Anakinra treatment in macrophage activation syndrome: a single center experience and systemic review of literature


CLINICAL RHEUMATOLOGY, vol.37, no.12, pp.3329-3335, 2018 (SCI-Expanded) identifier identifier identifier

  • Publication Type: Article / Review
  • Volume: 37 Issue: 12
  • Publication Date: 2018
  • Doi Number: 10.1007/s10067-018-4095-1
  • Journal Indexes: Science Citation Index Expanded (SCI-EXPANDED), Scopus
  • Page Numbers: pp.3329-3335
  • Keywords: Anakinra, Auto-inflammatory syndromes, Juvenile idiopathic arthritis, Macrophage activation syndrome, JUVENILE IDIOPATHIC ARTHRITIS, HEMOPHAGOCYTIC LYMPHOHISTIOCYTOSIS, RHEUMATOID-ARTHRITIS, MULTICENTER, DIAGNOSIS, MUTATION, DISEASE, FEVER
  • Hacettepe University Affiliated: Yes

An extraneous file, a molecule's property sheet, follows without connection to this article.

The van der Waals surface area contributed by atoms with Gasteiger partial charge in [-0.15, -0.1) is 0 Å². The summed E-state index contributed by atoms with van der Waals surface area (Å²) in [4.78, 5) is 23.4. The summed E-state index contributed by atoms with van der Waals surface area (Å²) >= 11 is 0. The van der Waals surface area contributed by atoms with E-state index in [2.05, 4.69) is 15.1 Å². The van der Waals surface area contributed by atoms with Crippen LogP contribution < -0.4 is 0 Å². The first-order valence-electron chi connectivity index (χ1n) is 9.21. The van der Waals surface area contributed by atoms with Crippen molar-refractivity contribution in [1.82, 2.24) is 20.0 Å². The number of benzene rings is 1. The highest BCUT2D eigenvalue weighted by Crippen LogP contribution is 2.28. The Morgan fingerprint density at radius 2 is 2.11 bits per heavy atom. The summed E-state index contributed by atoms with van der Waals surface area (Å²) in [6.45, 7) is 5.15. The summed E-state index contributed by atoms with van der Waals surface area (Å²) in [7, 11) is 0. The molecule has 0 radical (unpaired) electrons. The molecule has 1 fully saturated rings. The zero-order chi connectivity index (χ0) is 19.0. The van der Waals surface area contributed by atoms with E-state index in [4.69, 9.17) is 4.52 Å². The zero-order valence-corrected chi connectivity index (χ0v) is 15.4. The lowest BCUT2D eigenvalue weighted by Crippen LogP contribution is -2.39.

Our aim was to report our experiences of pediatric macrophage activation syndrome (MAS) patients treated with anakinra and to review previous studies reporting anakinra treatment in pediatric MAS patients associated with systemic juvenile idiopathic arthritis (sJIA) or autoinflammatory diseases (AIDs). The study group consisted of pediatric MAS patients due to sJIA or AIDs, followed up in the Pediatric Rheumatology Unit of Hacettepe University between January 2015 and January 2017 and treated with anakinra (anti-IL1). We conducted a systematic review of the published literature involving pediatric MAS patients associated with sJIA or AIDs, treated with anakinra. Thirteen sJIA patients and two AIDs patients were included the study. Nineteen MAS episodes were observed in 15 patients. Anakinra (2mg/kg/day) was started in with a median 1day after admission. Clinical symptoms resolved, and laboratory findings normalized within median (minimum-maximum) 2 (1-4) and 6 (4-9) days, respectively after the introduction of anakinra. Steroid treatment was stopped in a median of 10 (4-13) weeks after the initiation of anakinra treatment. Patients were followed up for a median of 13 (6-24) months. Two patients developed recurrent MAS episodes when the anakinra dose was reduced, while the other patients achieved remission. In the literature review, we identified nine articles, describing 35 pediatric MAS patients associated with sJIA or AIDs and treated with anakinra. Except for two, all the patients reached remission. Our study and systematic literature review may help to improve the knowledge on the role of anakinra treatment in the management of MAS.